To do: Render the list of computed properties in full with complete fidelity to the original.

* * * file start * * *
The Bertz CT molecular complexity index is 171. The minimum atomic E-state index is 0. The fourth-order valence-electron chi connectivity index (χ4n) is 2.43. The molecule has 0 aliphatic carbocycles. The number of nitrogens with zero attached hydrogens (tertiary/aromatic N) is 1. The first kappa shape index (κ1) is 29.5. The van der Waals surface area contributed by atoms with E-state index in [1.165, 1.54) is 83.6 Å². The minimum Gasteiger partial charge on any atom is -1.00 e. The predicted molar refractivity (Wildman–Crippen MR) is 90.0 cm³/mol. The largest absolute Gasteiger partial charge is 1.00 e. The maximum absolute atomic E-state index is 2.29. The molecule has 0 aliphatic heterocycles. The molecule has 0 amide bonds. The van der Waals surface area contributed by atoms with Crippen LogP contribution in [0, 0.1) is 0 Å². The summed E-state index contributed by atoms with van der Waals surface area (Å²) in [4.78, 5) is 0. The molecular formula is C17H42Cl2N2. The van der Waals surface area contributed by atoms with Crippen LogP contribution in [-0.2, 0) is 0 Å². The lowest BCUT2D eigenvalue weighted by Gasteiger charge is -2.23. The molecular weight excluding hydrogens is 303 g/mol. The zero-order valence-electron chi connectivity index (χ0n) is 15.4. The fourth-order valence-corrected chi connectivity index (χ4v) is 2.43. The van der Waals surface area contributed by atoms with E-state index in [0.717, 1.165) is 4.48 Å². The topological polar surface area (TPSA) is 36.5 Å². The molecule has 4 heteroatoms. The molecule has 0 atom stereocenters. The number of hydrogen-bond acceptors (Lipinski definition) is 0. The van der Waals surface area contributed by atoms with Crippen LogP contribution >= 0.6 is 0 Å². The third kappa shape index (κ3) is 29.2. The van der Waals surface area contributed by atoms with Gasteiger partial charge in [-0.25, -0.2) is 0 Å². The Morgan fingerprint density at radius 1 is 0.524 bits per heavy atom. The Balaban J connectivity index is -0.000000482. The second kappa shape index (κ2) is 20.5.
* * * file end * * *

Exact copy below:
The Bertz CT molecular complexity index is 171. The minimum atomic E-state index is 0. The fourth-order valence-electron chi connectivity index (χ4n) is 2.43. The molecule has 0 aliphatic carbocycles. The number of nitrogens with zero attached hydrogens (tertiary/aromatic N) is 1. The first kappa shape index (κ1) is 29.5. The van der Waals surface area contributed by atoms with E-state index in [1.165, 1.54) is 83.6 Å². The minimum Gasteiger partial charge on any atom is -1.00 e. The predicted molar refractivity (Wildman–Crippen MR) is 90.0 cm³/mol. The largest absolute Gasteiger partial charge is 1.00 e. The maximum absolute atomic E-state index is 2.29. The molecule has 0 aliphatic heterocycles. The molecule has 0 amide bonds. The van der Waals surface area contributed by atoms with Crippen LogP contribution in [0, 0.1) is 0 Å². The summed E-state index contributed by atoms with van der Waals surface area (Å²) in [4.78, 5) is 0. The molecular formula is C17H42Cl2N2. The van der Waals surface area contributed by atoms with Crippen LogP contribution in [-0.2, 0) is 0 Å². The lowest BCUT2D eigenvalue weighted by Gasteiger charge is -2.23. The molecular weight excluding hydrogens is 303 g/mol. The zero-order valence-electron chi connectivity index (χ0n) is 15.4. The fourth-order valence-corrected chi connectivity index (χ4v) is 2.43. The van der Waals surface area contributed by atoms with E-state index in [0.717, 1.165) is 4.48 Å². The topological polar surface area (TPSA) is 36.5 Å². The molecule has 4 heteroatoms. The molecule has 0 atom stereocenters. The number of hydrogen-bond acceptors (Lipinski definition) is 0. The van der Waals surface area contributed by atoms with Crippen LogP contribution >= 0.6 is 0 Å². The third kappa shape index (κ3) is 29.2. The van der Waals surface area contributed by atoms with Gasteiger partial charge in [-0.25, -0.2) is 0 Å². The Morgan fingerprint density at radius 1 is 0.524 bits per heavy atom. The Balaban J connectivity index is -0.000000482. The second kappa shape index (κ2) is 20.5.